Interesting Facts about Roll The Cotton Down (E)
Here halyard version of the shanty “Roll the cotton down” including Roll The Cotton Down (E) version, opens a big family of the shanties, which Stan Hugill describes as the shanty with the word ‘Roll’. As a matter of fact, it vies with ‘blow’ and ‘Hilo’ as the most popular word in a sailor’s work song.
The versions of this great shanty are:
(a) Negro Version
(b) Cotton-Stowers’ version
(c) Deep-sea version.
(d) Blackball version.
(e) Paddy and the railway.
(f) “A Long Time Ago”
This version is a “Paddy and the railway” version theme version. The book example suggests using more verses from “Blow the Man Down” shanty, I add additional five verses which gives us a reasonable length of the song.
The source of this sea shanty
The music: “Shanties from the Seven Seas” by Stan Hugill (1st ed p 154 ).
The lyrics: “Shanties from the Seven Seas” by Stan Hugill (1st ed p 155 ).
The Record of the Roll The Cotton Down (E)
“Shanties from the Seven Seas” by Stan Hugill (1st ed p 155 ).
You also can find this record on my YouTube channel here or directly listen below. Additionally, if you want to share your opinion about the record or share your opinion you can do it in my Facebook forum here, or leave a comment at the bottom of this blog article.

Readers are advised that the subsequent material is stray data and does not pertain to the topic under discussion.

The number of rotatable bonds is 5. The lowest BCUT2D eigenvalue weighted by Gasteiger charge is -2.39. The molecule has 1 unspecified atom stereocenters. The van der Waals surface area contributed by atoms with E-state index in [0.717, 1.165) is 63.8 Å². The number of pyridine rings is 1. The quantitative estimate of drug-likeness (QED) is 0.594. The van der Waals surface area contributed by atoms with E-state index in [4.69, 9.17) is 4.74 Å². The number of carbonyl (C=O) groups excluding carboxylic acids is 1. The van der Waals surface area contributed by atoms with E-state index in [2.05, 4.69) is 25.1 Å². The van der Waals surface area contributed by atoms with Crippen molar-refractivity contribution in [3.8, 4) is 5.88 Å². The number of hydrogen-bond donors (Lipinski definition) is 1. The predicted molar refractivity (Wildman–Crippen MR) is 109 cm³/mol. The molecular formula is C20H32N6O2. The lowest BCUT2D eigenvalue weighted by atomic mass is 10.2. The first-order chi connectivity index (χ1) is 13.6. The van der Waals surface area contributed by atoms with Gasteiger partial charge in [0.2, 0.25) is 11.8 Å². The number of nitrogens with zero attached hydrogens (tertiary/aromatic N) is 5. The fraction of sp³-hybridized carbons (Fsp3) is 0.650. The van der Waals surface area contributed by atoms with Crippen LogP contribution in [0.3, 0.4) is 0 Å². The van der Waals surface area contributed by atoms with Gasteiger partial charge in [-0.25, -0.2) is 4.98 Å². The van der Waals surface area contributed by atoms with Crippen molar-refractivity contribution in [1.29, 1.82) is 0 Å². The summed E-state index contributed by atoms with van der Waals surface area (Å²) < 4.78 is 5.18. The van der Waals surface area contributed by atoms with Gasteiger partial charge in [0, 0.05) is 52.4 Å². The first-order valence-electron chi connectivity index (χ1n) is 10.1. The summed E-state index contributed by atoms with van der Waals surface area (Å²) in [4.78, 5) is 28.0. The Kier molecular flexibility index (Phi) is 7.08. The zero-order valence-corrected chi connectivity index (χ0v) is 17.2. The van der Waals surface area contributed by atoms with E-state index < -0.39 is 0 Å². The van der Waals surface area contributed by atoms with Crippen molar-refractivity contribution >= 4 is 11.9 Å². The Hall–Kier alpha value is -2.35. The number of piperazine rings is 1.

The full lyrics
Roll The Cotton Down (E)
Oh! in eighteen hundred an’ seventy-one,
– Roll the cotton down!
I did what many other have done.
– We’ll roll the cotton down!
* 2 *
I shipped away across the sea,
I shipped away to Amerikee.
* 3 *
In eighteen hundred and seventy-two,
I shipped away with an Irish crew.
* 4 *
In eighteen hundred an’ seventy-three,
I sailed away across the sea
* 5 *
In eighteen hundred an’ seventy-four,
I landed on Columbia’s shore
* 6 *
In eighteen hundred an’ seventy-five,
Still Dan O’Connel he wuz alive
* 7 *
In eighteen hundred an’ seventy-six,
Me drink no longer I could mix
* 8 *
In eighteen hundred an’ seventy-seven,
Me children number jist eleven
* 9 *
In eighteen hundred an’ seventy-eight,
I made a fortune, not to late
* 10 *
In eighteen hundred an’ seventy-nine,
I for a sight of Home did pine